Rigid Leave Policies Draw EEOC Ire


By Fred Dawkins and Betsy Turner
In early February, the Equal Employment Opportunity Commission (EEOC) finalized the largest single-lawsuit Americans with Disabilities Act (ADA) settlement in its history. Pursuant to that settlement, Sears will distribute $6.2 million to resolve the ADA claims of 235 former employees. In the suit, the EEOC alleged that Sears maintained an inflexible workers’ compensation leave exhaustion policy which violated the ADA. Under the Sears policy, an employee whose workers’ compensation leave lasted more than one year was automatically terminated without any consideration of whether a reasonable accommodation (such as additional leave) might have allowed that employee to return to work. In addition to paying approximately $26,300 to each of the former employees, Sears has to: (1) amend its workers’ compensation leave policy; (2) provide written reports to the EEOC detailing its ADA compliance practices; (3) train employees on ADA issues; and (4) post a notice of the settlement at all Sears locations.

United Parcel Service (UPS) hopes to avoid a similar result in its EEOC “medical leave policy” case. Former UPS employee Trudi Momsen took a 12-month leave of absence when she began experiencing symptoms of what was later diagnosed as multiple sclerosis. Although Ms. Momsen returned to work briefly after the leave of absence, she needed additional time (beyond 12 months) to adapt to her medication’s side-effects. Rather than provide her additional leave, UPS terminated her. The EEOC claims that UPS’s rigid 12-month leave policy, as applied to Ms. Momsen and other disabled employees, violates the law. The case is pending.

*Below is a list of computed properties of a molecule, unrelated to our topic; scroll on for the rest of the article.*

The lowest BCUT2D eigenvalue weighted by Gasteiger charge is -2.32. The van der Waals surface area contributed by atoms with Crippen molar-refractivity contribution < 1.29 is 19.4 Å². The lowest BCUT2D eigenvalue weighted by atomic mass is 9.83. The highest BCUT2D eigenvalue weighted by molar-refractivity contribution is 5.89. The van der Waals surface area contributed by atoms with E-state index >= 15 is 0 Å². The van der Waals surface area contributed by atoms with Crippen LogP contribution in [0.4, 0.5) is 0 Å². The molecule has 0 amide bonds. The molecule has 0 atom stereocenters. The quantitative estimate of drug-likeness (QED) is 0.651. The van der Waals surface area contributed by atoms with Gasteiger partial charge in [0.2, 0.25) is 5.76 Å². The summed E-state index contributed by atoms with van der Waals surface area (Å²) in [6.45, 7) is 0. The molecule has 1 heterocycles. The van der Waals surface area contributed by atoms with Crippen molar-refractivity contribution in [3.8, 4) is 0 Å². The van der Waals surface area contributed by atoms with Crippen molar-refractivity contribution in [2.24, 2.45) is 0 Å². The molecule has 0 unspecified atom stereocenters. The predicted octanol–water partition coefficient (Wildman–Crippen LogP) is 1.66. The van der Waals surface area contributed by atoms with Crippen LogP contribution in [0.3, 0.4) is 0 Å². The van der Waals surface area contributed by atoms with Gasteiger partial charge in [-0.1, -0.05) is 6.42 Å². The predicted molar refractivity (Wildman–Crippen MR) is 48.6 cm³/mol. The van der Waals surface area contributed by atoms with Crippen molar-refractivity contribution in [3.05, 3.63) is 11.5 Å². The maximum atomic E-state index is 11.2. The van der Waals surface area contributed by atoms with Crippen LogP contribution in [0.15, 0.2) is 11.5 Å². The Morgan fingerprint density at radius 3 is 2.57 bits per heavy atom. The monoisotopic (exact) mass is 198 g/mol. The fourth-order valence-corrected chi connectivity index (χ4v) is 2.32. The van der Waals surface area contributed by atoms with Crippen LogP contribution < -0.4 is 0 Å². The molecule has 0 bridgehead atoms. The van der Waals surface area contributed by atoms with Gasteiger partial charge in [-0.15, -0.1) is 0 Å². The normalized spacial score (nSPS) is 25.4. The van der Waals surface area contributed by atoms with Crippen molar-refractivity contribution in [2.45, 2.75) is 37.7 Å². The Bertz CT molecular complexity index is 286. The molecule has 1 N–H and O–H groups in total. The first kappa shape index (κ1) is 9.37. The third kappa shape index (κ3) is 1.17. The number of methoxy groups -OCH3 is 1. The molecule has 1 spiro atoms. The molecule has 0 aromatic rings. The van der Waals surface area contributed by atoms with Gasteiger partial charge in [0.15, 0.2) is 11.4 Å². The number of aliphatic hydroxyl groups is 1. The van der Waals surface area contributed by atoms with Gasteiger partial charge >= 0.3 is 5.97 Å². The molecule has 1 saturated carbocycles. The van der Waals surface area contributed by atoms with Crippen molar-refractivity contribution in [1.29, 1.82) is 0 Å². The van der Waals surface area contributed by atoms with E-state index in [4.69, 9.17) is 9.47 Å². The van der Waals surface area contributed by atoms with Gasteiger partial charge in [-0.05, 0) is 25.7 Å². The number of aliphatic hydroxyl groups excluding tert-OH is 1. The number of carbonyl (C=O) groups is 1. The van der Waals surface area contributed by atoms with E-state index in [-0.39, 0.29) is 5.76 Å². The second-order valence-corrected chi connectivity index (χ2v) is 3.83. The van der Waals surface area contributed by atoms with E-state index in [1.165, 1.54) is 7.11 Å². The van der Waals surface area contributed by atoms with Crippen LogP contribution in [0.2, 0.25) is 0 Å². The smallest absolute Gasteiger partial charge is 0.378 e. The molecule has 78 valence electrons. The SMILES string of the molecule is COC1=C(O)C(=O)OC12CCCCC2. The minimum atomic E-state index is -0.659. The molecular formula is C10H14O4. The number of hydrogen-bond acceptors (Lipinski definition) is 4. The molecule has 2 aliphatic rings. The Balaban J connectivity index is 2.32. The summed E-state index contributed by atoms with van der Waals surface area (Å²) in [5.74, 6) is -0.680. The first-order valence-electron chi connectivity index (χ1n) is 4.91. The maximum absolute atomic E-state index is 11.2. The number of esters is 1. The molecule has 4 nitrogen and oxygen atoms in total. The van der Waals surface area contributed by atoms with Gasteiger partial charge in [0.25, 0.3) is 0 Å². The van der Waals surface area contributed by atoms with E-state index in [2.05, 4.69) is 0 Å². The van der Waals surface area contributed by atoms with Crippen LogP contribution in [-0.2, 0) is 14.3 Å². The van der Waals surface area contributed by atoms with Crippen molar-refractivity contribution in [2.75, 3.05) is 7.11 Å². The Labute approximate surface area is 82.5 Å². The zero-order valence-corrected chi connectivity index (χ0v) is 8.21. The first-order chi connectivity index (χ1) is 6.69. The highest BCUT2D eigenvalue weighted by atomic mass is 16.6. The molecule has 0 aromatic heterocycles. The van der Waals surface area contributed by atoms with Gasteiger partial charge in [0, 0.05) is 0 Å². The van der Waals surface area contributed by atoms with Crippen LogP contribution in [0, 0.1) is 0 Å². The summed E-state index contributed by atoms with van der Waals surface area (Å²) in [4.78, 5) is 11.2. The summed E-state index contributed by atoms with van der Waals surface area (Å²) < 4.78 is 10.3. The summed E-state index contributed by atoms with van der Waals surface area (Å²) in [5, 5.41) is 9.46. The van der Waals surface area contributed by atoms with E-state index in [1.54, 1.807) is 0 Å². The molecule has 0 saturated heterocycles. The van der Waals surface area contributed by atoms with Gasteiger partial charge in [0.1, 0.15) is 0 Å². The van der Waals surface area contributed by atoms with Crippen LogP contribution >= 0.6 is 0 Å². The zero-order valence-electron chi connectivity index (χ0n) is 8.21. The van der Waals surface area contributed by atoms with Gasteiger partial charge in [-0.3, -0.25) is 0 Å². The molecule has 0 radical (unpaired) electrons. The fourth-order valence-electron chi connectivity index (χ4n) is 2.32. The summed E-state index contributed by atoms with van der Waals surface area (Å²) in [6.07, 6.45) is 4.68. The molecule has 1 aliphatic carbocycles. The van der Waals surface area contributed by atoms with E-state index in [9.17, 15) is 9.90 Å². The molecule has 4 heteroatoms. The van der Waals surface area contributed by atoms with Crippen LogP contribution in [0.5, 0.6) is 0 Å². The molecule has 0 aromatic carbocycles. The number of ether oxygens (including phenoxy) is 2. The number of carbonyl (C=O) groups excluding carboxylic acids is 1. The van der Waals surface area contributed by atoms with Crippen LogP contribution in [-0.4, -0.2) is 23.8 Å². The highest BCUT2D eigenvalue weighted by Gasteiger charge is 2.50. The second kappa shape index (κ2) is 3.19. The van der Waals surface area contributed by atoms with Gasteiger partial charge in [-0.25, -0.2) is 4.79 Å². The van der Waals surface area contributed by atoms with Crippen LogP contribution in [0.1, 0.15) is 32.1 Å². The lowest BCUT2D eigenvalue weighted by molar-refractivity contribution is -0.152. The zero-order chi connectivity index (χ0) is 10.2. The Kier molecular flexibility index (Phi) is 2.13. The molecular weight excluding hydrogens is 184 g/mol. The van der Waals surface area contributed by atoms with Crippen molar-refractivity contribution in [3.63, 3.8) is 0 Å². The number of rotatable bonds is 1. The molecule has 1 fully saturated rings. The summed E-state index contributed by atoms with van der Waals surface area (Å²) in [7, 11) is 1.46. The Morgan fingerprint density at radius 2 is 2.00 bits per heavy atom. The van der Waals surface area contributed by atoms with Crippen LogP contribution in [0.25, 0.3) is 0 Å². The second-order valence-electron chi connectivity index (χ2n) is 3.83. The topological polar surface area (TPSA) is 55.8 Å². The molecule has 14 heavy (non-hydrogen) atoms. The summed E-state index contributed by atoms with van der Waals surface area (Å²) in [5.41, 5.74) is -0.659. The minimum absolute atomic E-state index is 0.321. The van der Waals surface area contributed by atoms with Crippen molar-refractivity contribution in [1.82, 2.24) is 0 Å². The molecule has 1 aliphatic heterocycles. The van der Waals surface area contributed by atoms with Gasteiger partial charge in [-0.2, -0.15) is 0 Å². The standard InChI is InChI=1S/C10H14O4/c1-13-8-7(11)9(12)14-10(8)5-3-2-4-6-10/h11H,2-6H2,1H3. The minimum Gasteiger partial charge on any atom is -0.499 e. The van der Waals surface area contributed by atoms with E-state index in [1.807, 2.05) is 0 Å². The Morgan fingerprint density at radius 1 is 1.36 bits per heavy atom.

The Sears and UPS cases illustrate that the EEOC, when it focuses on employer medical leave policies in connection with the reasonable accommodation requirements of the ADA, does not like leave policies that are inflexible. Perhaps, in the EEOC’s view, this perceived inflexibility places those policies at odds with the highly collaborative interactive process contemplated under the recent amendments to the ADA (which changed the focus of law from whether the employee is disabled to whether the employer is complying with the law’s requirements).
Companies that want to avoid the EEOC’s focus should ensure that their ADA policies provide the flexibility to craft accommodations to fit a variety of scenarios. Just as importantly, companies should ensure that employees responsible for administering those ADA policies approach situations with a focus on engaging the interactive process rather than on applying the policy mandates as uncompromisingly as possible.
For more information regarding this article, please contact Mr. Dawkins at 770.818.1409 or by email at [email protected], and Ms. Turner at 770.818.1434 or by email at[email protected].